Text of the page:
Symbolism in Lord of the Flies

Topics: Symbolism, Garth Ennis, Symbol / Pages: 2 (426 words) / Published: Oct 18th, 2012
Chinnis 1
Meagan Chinnis
Mrs. Kennedy
Lord of the Flies Essay
18 April 2008
Lord of the Flies is set on an island in the 1940’s. It is about a group of schoolboys who were in a plane crash and landed on an uninhabited island with no adults to look after them. Ralph, the protagonist, is the appointed leader of the boys. They go through many hardships. They must find food, make fire, and deal with each other to survive. Throughout their struggles, many objects become symbolic. One item that became symbolic was the boy’s long hair. This symbolized no rules on the island. There were no adults to scold them or to tell them to cut their hair. Many boys broke rules they would not have gotten away with back home, such as, “In his other life Maurice had received chastisement for filling a younger eye with sand” (Golding 60). They had no rules or instructions to tell them what not to do. This caused chaos on the island. Darkness and the beastie are also symbolic. It symbolizes fear. On the island, many of the boys were scared, especially the younger ones. The beastie was a monster that many of the boys imagined, and when the beastie was brought up at a meeting, frightened many of the other boys. Also, when darkness came around, several of the older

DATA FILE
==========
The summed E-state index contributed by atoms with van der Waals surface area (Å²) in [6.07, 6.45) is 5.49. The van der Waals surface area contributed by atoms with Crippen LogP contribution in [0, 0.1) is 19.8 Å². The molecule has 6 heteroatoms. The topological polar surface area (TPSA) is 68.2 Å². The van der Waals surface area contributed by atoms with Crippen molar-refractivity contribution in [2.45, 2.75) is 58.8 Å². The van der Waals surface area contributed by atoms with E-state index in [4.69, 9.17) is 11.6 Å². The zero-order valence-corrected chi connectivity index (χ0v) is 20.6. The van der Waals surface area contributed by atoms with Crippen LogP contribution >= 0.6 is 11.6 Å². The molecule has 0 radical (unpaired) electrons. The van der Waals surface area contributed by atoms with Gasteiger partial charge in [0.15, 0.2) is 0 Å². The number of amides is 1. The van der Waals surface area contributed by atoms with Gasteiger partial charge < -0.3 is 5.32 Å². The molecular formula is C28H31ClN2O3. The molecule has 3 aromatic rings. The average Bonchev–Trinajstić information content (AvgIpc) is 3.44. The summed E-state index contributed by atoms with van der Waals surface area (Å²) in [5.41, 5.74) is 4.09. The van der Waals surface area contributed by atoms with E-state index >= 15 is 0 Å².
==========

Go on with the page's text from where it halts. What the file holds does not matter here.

Chinnis 2 boys would become nervous of the beastie, even if they hadn’t believed in it before. The darkness worried the boys like, “A thin wail out of the darkness chilled them and set them grabbing for each other” (Golding 94). On the island, there were many occasions where the boys were scared for different things. Another symbolic object are the huts that the boys made on the beach. They symbolize survival. The huts were not only used for shelter from the weather, but also for protection from their fear of the beastie. Also, the huts were a good place to sleep, especially after having a nightmare, such as, “… Ralph and Simon picked him up unhandily and carried him to a shelter” (Golding 95). The boys

Cited: Golding, William. Lord of the Flies. New York, New York: Penguin Group, 1945.

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